We’ve been advocating on BIG for years and, even after all of the leadership changes in Washington, DC over the past several elections, built-in gains relief continues to receive strong bipartisan support in both chambers. We are glad that Congress has recognized the importance of such relief by continuing to extend temporary relief – as included in the tax extender package recently adopted by the Senate Finance Committee. Permanent BIG relief, however, is the only way to offer business owners the certainty they need, so we’ll keep working to get the Roberts/Cardin bill across the finish line.
Also in the Senate this week, the Small Business Committee adopted a “Sense of the Committee” resolution endorsing legislation introduced by Committee Chairman David Vitter (R-LA) that includes “sting” tax repeal! Eliminating the “sting tax” has been a priority of the S Corporation Association for years and it’s a key part of the S Corporation Modernization Act introduced by Representatives Reichert (R-WA) and Kind (D-WI) last month.
Fixing this particular passive income rule has been long overdue—in fact, the Joint Committee on Taxation recommended the repeal of this termination rule back in 2001! As with permanent BIG relief, we plan to spend this fall pushing the tax writing committees to adopt Sting Tax relief as part of any tax legislation moving this year.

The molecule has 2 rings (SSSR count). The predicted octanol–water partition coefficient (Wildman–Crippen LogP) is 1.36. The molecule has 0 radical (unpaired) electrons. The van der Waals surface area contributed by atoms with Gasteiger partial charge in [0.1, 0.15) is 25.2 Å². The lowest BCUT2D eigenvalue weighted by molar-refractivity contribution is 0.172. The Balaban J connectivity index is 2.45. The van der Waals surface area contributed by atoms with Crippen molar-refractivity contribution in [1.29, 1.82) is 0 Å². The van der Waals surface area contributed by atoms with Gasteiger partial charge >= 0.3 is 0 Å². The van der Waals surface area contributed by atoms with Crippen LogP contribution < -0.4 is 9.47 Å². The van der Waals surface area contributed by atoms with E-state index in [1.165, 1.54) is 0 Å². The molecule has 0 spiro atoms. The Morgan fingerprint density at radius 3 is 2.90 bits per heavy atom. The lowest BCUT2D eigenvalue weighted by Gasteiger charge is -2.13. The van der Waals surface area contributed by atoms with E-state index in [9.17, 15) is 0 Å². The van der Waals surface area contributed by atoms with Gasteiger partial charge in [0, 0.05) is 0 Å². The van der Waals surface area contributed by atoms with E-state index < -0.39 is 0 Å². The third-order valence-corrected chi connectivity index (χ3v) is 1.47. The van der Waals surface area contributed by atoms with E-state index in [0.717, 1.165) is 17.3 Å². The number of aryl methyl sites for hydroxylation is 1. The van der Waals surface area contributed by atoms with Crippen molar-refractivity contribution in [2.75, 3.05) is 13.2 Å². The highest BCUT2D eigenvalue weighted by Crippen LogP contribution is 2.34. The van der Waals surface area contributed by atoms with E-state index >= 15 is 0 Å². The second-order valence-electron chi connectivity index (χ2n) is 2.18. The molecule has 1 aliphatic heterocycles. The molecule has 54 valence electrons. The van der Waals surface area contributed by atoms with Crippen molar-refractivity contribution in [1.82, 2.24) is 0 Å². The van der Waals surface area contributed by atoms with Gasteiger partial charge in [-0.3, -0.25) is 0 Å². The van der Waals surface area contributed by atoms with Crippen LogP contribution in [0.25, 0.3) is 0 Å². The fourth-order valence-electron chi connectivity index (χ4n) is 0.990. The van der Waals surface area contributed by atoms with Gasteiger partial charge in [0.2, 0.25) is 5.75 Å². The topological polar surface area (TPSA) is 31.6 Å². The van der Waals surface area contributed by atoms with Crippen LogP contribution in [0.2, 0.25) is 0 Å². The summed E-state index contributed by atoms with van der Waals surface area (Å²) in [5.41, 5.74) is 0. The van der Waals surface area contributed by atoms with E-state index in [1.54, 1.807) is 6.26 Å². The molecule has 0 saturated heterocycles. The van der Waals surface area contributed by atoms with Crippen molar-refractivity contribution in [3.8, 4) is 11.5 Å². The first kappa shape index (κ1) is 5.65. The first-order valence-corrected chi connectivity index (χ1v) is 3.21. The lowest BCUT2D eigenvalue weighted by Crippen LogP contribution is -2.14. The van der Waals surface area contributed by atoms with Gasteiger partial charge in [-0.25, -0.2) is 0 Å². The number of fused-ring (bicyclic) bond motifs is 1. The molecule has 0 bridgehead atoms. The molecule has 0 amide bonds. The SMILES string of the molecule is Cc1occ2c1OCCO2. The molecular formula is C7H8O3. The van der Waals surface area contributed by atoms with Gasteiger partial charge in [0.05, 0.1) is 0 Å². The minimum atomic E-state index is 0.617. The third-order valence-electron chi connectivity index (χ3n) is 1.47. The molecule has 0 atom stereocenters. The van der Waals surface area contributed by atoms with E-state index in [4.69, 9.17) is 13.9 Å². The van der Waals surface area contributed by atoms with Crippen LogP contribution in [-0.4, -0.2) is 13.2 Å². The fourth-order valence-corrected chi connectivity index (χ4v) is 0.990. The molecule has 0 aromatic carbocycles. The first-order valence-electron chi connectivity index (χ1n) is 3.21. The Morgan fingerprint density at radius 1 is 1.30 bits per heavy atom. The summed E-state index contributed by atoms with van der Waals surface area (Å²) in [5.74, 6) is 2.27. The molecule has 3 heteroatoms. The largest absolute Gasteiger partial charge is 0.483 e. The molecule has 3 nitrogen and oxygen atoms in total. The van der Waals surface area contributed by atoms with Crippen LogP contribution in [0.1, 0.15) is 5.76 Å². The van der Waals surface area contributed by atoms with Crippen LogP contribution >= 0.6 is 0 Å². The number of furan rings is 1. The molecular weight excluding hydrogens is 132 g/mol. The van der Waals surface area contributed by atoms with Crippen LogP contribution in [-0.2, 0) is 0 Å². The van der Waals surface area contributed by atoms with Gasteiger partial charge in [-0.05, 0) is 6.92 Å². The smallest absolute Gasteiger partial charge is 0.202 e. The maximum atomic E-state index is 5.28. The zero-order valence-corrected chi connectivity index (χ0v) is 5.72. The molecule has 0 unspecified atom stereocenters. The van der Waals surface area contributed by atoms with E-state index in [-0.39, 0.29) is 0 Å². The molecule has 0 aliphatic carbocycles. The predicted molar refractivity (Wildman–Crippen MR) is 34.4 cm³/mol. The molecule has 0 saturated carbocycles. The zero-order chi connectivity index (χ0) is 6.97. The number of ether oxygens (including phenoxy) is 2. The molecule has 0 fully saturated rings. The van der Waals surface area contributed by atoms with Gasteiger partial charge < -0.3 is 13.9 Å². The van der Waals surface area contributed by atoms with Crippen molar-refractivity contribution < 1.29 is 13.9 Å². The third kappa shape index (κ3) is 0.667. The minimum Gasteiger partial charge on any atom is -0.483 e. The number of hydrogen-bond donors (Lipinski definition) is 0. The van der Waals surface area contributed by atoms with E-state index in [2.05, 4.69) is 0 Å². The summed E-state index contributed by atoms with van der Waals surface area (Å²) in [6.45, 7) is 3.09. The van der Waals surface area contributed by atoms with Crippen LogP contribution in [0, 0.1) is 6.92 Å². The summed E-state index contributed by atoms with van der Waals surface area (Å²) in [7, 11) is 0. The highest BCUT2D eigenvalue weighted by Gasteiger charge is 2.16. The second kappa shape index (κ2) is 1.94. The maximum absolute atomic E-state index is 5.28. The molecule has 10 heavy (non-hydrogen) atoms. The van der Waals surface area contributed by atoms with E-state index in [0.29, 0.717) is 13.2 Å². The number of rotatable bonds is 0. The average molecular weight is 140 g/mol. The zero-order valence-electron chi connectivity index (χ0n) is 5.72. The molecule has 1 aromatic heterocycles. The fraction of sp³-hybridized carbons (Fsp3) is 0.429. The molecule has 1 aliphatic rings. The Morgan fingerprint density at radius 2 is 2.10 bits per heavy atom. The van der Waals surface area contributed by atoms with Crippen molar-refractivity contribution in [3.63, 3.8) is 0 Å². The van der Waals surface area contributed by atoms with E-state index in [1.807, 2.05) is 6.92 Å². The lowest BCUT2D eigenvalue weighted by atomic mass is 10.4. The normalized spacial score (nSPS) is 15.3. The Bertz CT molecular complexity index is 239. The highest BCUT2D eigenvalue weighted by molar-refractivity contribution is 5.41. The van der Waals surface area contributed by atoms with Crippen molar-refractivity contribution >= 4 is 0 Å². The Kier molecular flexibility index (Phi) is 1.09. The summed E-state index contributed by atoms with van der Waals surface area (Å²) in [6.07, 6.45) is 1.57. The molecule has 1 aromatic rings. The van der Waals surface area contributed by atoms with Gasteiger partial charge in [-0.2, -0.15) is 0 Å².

Hillary Clinton Proposes Tax Hikes on S Corps
In her bid to reform so-called “quarterly capitalism,” presidential candidate Hillary Clinton proposed this week to hike the capital gains tax on investments held less than two years to the top individual rate of 39.6% (plus the 3.8% net investment tax), or nearly double the tax today. Under her plan, the tax rate would gradually decline for investments held between two and five years, while investments held six years or longer would get the current 20% rate.
So while all of Washington, including the Obama Administration, is working on ways to reduce the tax on investment and encourage more companies to remain here in the US, candidate Clinton would increase the cost of domestic investment instead. Clinton did add that capital gains would be eliminated for select long-term investments in small businesses. That doesn’t sound bad, but it begs a few questions. What is her definition of “small business”? How long would the investment need to be held?
Moreover, if lower capital gains for small businesses would stimulate long-term investment, why limit it to small businesses? Why not reduce or eliminate the capital gains rate on all domestic investments, as Senator Rubio has proposed? As the Wall Street Journal points out, this proposal may do little more than distort investment decisions in the short-term and prevent the efficient allocation of capital:
A high and sliding tax-rate scale also harms the efficient allocation of capital by expanding what economists call the “lock-in effect.” If owners of capital must wait years to pay a lower tax rate, many will decline to realize their gains solely for tax purposes. This artificially reduces the mobility of capital.
Economic growth is enhanced when capital is able to efficiently find its highest return. “Buy and hold” often works well for individual investors in specific stocks. But no economic theory says one- or two-year investments are worse than 10-year, and sometimes they’re better.
Worst of all, this would leave owners of pass-through businesses on the hook for corporate “quarterly capitalism.” Since many pass-throughs are family-owned through multiple generations, they’re already making the kinds of long-term investments that Clinton is looking to promote. Her campaign has said she is committed to producing a full tax plan, and we’ll be sure to analyze it when it becomes public.Source: s-corp.org